Friday, March 18, 2005
Kathryn Hedges (P)responds To GuvWurld Comments on War Resisters Resolution
> To the City Council:
> Although I agree that the war in Iraq is morally unsound and there are
> grounds for considering it illegal, I do not believe that Dave
> Meserve's City Resolution is a productive action.
> Such a Resolution should only be adopted if there is consensus in the
> community. We did not have consensus at the City Council meeting, and
> I doubt the Town Hall meeting tonight will convert the non-believers.
> Consider the unintended consequences of the Resolution: this is a slap
> in the face to those who served in the armed forces, and to those who
> disagree with Dave Meserve's view on the war. If we want our minority
> opinion to be heard in Washington, it is hypocritical to ignore our
> community members who disagree with the opinion of the week. We have
> enough polarizing issues in the community, such as the homeless
> situation, logging, and Town vs. Gown, without inventing one.
> I am also dismayed that consideration of this Resolution has postponed
> debate on a matter that stands a better chance of gaining consensus:
> the No Confidence Resolution. Although I, and most people I've spoken
> with, agree the local elections are operated fairly and legally,
> nobody is satisfied with the national situation. Electronic
> touch-screen voting is a very cost-ineffective way to count votes--it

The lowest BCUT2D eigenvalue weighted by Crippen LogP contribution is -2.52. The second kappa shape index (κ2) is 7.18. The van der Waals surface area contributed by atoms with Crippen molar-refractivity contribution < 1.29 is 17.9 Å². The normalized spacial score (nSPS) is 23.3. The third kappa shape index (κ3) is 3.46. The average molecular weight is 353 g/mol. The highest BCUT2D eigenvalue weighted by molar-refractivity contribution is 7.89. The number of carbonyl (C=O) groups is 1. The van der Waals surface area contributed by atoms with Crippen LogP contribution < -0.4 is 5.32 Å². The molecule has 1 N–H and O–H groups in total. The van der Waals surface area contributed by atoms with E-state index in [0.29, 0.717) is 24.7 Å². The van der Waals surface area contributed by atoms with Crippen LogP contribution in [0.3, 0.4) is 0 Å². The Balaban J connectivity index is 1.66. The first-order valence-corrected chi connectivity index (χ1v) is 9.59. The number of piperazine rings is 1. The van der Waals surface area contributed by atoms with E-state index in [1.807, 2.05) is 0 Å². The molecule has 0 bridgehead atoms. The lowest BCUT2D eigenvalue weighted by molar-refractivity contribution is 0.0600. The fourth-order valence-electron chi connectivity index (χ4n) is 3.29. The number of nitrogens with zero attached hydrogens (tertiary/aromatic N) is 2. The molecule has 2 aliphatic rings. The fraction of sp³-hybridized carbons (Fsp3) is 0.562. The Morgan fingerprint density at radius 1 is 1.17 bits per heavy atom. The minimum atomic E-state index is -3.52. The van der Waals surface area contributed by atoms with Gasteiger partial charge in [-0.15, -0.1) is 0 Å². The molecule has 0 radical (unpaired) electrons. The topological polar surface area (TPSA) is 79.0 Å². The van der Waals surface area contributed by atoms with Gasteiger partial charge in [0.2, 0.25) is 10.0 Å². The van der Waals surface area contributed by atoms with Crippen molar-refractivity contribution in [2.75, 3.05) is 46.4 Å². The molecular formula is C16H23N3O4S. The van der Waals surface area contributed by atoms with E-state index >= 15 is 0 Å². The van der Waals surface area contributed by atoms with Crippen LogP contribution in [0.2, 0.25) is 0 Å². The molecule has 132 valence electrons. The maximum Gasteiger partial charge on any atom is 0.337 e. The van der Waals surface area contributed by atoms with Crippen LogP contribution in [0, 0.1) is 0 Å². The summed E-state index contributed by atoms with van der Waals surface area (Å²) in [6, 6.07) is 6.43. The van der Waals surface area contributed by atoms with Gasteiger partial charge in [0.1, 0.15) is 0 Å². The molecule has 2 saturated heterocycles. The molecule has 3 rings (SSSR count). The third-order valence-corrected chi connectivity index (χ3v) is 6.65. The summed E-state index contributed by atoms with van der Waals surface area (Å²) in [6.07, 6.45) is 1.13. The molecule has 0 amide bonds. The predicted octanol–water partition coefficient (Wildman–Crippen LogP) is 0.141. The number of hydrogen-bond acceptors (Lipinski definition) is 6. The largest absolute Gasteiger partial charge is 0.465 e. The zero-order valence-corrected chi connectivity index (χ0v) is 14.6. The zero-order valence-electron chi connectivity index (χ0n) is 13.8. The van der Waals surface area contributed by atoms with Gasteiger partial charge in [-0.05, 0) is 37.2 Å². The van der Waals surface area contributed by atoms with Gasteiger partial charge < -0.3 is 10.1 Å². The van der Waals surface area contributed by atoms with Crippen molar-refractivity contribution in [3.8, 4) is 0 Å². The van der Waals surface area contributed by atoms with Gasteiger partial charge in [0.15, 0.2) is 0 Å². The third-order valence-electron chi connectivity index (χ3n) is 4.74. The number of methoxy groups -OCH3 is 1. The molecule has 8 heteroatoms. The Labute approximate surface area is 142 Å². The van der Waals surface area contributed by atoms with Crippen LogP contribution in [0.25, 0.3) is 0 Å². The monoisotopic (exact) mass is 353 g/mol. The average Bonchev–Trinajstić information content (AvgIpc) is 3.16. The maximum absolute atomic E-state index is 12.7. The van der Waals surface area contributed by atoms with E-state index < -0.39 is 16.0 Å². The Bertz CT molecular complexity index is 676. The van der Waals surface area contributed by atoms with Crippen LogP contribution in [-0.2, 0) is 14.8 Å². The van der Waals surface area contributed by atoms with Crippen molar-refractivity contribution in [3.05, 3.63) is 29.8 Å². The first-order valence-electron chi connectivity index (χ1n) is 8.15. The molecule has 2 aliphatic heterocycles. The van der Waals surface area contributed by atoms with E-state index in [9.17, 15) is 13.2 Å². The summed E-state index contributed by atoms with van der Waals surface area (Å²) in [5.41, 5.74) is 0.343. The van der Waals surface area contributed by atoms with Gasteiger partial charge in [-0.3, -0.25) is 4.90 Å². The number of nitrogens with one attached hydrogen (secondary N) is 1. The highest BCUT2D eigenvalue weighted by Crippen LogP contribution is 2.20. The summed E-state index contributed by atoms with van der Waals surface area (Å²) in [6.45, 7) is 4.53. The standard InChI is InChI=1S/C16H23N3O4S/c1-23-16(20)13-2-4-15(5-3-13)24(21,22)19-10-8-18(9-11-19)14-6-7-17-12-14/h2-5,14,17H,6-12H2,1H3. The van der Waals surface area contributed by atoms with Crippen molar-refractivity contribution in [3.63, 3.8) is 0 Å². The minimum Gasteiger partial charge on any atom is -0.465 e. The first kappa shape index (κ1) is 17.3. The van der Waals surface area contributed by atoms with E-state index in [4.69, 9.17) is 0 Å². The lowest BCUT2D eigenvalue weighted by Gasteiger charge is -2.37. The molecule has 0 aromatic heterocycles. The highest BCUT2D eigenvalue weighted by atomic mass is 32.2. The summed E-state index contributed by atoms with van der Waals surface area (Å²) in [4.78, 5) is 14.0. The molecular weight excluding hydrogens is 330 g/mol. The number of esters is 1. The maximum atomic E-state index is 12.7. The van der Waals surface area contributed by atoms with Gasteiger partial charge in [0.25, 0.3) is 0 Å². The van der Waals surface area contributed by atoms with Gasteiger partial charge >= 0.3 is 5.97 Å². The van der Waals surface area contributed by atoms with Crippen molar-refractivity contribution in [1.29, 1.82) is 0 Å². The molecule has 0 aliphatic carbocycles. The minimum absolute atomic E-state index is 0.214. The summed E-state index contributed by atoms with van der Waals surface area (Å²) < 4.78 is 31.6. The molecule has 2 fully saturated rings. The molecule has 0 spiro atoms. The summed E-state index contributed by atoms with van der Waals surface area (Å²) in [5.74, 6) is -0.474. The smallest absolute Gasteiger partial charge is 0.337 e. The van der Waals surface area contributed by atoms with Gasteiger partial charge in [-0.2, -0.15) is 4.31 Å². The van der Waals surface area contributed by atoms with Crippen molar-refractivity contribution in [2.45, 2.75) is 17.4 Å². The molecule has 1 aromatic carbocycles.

> isn't even particularly accurate. Unfair allocation of equipment has
> become a means to discriminate against minority voters in some areas
> of the country. I was concerned when I heard that Humboldt County is
> considering adoption of the infamous Diebold touch-screen ballot
> machines, which makes the No Confidence issue time-sensitive. We need
> to be sure that our votes count the way we cast them, even if we don't
> need to worry about discrimination at the polls. Consider that if the
> 2000 election had been completely fair and aboveboard, George W. Bush
> may not have become President, thus preventing the Iraq War. It also
> makes more sense for a City government to be concerned with the
> workings of democracy than of military or foreign policy.
> Although the City Council certainly spends more of its time taking
> care of normal community business than it does on Resolutions, these
> national issues tend to occupy a disproportionate amount of people's
> energy and attention. We need to consider carefully what causes we
> support in this manner, lest we trivialize our City Resolutions into
> the "issue of the week," diluting any effect on our national audience.
> Thank you for reading my opinion on this matter.
> Kathryn Hedges